Buoyed by the collapse of an attempt by opponents in the ruling Socialist Party to engineer his dismissal, Mr Panic said: 'I don't think we have to oust the old guard cruelly. We have to do it mercifully. But I am going to fire the old guard and replace them with new, young people. I am going on the offensive, and I am going to attack them ferociously with the most lethal weapon against them - truth.'
In Bosnia, a United Nations relief convoy took food and medical supplies from Sarajevo to the Muslim town of Gorazde, where the Serbs say they began to lift a five-month-long siege this week.
The convoy was only the second to get through to Gorazde since the Bosnian war broke out in April. The town's population has been swollen by an influx of refugees, and there are severe shortages of electricity and basic goods.
Mr Panic named the Yugoslav Foreign Minister, Vladislav Jovanovic, as one of those he had in his sights. Referring to his diplomatic initiatives at last week's London conference, he added: 'I am proud of what I have done in London, and the people (in power) over here must realise that the lies are over, the jokes are over, and there has been enough conning.'
Mr Panic, a Serbian-born Californian businessman, took up his post two months ago and has increasingly distanced himself from the policies of the Serbian President, Slobodan Milosevic, in Croatia, Bosnia and the Serbian provinces of Kosovo and Vojvodina. He appeared to score an important success on Wednesday when leaders of the Socialist (ex-Communist) Party told their deputies not to back a parliamentary motion of no-confidence against him.
Parliament is still expected to debate the no-confidence motion today, but Mr Panic clearly senses that he has the upper hand. His staff said the public had sent thousands of messages of support to Mr Panic since he appeared on television on Tuesday evening to explain how he would extract Yugoslavia from crisis.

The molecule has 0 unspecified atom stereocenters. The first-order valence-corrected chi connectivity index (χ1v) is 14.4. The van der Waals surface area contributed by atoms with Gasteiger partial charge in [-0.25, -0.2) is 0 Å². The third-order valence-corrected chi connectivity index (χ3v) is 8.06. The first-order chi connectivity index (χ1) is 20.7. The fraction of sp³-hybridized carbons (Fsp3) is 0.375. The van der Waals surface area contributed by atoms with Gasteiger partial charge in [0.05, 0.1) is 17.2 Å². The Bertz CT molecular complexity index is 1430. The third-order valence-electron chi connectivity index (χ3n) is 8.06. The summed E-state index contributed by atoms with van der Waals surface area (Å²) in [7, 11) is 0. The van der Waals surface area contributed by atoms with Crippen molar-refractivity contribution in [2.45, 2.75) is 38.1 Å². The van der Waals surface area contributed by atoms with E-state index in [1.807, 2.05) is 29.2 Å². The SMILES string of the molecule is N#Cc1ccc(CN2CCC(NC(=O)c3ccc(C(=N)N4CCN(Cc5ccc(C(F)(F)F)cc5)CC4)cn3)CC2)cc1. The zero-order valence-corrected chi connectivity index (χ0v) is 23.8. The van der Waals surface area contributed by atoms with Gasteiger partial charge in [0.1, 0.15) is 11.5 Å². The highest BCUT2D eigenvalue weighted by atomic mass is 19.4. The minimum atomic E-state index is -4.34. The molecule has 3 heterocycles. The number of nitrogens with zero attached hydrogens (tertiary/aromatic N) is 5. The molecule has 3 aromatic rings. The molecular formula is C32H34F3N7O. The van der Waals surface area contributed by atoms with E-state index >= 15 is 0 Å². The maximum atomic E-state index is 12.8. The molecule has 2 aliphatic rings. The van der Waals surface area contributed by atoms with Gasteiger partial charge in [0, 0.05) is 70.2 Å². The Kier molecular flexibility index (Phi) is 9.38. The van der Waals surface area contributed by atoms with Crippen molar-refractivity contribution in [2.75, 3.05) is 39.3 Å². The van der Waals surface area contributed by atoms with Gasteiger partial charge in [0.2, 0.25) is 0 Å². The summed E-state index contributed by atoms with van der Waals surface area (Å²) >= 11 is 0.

As Mr Panic was speaking in Belgrade, the international community launched its most ambitious attempt yet to end the 15-month-old war by opening a new peace conference in Geneva under sponsored by the UN and EC. The UN envoy, Cyrus Vance, said he regarded ending the Bosnian war and ensuring humanitarian supplies as the conference's two priorities.
Mr Vance is co-chairing the conference with Lord Owen, the former foreign secretary. Lord Owen cautioned against hopes of immediate progress, saying: 'There have been many hopes raised over the last year, many feelings of breakthroughs.'
Mr Vance succeeded in halting the war in Croatia earlier this year, but one-quarter of Croatia's territory is still under Serbian control in UN-protected zones. For its part, Bosnia has been virtually partitioned between Serbian and Croatian forces, with the Serbs taking the lion's share of territory.
The conference is setting up six expert groups to deal with Bosnia, ethnic minorities, humanitarian issues, confidence-building measures, economic problems and legal questions concerning the succession to the old Yugoslav state. The aim is to build on principles established at last week's London meeting. These include an agreement not to alter borders unless by mutual consent, and an end to 'ethnic cleansing', or the forced expulsion of nationalities to create ethnically pure areas.
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